“I know that for each one of you, Robert said, life at times, very often, becomes very difficult. He said this in his own language: ‘La vie a été beaucoup plus difficile que pour moi, pour beaucoup des autres’. For many others we see that life has been more difficult than it has for me; we always find someone poorer than ourselves. And also this gives us dignity: knowing how to stand together, to help each other, knowing how to lend a hand to those who are suffering more than us. The capacity for solidarity is one of the fruits of poverty. When there is great wealth, one forgets solidarity, because one gets used to the fact that nothing is lacking. When poverty leads you at times to suffer, it makes you fraternal, and makes you reach out your hand to those who are living in a situation more difficult than your own. Thank you for this example you give. Teach solidarity to the world”.

“I am struck by Christian’s insistence on the word ‘peace’ in his testimony. A phrase that tells us of his inner peace: ‘J’ai trouvé la paix du Christ que j’ai cherché’. This is the first time he mentions it. And he then speaks of the peace and the joy that he felt when he began to take part in the choir of Nantes. And, at the end, he made an appeal to me. He said to me, ‘Vous qui connaissez le problème de la paix dans le monde, je vous demande de continuer votre action en faveur de la paix’. The greatest poverty is war; it is the poverty that destroys. And hearing this from a man who has suffered material poverty, poverty of health, is an appeal to work for peace. Peace that for us as Christians began in a stable, in a marginalised family; the peace that God wants for each one of His children. And you, starting from your poverty, from your situation, you are and can be builders of peace. Wars are between the rich, to have more, to possess more territory, more power, more money… It is very sad when we arrive at the point of war between the poor, because it is something rare. The poor are, as a result of their very poverty, more inclined to be artisans of peace. Make peace! Create peace! Give an example of peace! We need peace in the world. We need peace in the Church; all the Churches are in need of peace; all religions need to grow in peace, because all religions are messengers of peace, but still need to grow in peace. Help, each one of you in your own religion. That peace that comes from suffering, from the heart, from seeking that harmony that gives you dignity”.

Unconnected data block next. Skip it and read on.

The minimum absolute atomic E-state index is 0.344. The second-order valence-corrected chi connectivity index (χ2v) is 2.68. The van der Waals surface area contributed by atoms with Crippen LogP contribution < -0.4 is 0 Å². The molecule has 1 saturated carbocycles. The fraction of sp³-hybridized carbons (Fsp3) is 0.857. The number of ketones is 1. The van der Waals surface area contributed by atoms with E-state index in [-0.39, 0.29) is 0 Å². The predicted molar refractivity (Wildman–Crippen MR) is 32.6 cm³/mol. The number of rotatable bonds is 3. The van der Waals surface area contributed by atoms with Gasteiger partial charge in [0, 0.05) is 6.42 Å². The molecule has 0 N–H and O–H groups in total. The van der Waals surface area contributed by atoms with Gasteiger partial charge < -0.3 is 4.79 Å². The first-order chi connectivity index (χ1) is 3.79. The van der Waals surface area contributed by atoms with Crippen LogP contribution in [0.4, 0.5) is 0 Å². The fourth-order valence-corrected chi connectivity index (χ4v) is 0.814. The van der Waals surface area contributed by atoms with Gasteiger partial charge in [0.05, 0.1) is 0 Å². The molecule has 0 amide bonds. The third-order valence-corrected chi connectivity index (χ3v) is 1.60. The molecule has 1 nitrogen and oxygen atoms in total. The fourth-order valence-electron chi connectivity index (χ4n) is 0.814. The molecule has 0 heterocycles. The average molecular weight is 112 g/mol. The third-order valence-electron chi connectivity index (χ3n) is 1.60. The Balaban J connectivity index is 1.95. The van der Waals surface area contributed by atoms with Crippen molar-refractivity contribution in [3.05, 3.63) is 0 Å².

“Thank you for coming to visit me”, the Holy Father repeated. “Thank you for your testimonies. And I am sorry if I may have offended you at times with my words, or by not having said the things I should have said. I ask forgiveness in the name of Christians who do not read the Gospel, finding poverty at its centre. I ask forgiveness for all the times that we Christians, faced with a poor person or a situation of poverty, look the other way. Your forgiveness for men and women of the Church who do not wish to look at you or have not wished to do so, is blessed water for us; it means helping us to return to the belief that at the heart of the Gospel there is poverty as a great message, and that we – Catholics, Christians, everyone – must make a poor Church for the poor; that every man and woman of every religion must see in every poor person the message of God Who is close to us and Who makes Himself poor to accompany us in life. God bless every one of you. I would like to pray with you now. Stay seated, as you are, and I will lead pray”.

The Pope stood and recited the following words: “God , Father of us all, of every one of Your children, I ask You to give us strength, to give us joy, to teach us to dream so as to look ahead, to teach us to be fraternal because we are brothers, and to help us to defend our dignity. You are the Father of every one of us. Bless us, Father. Amen”.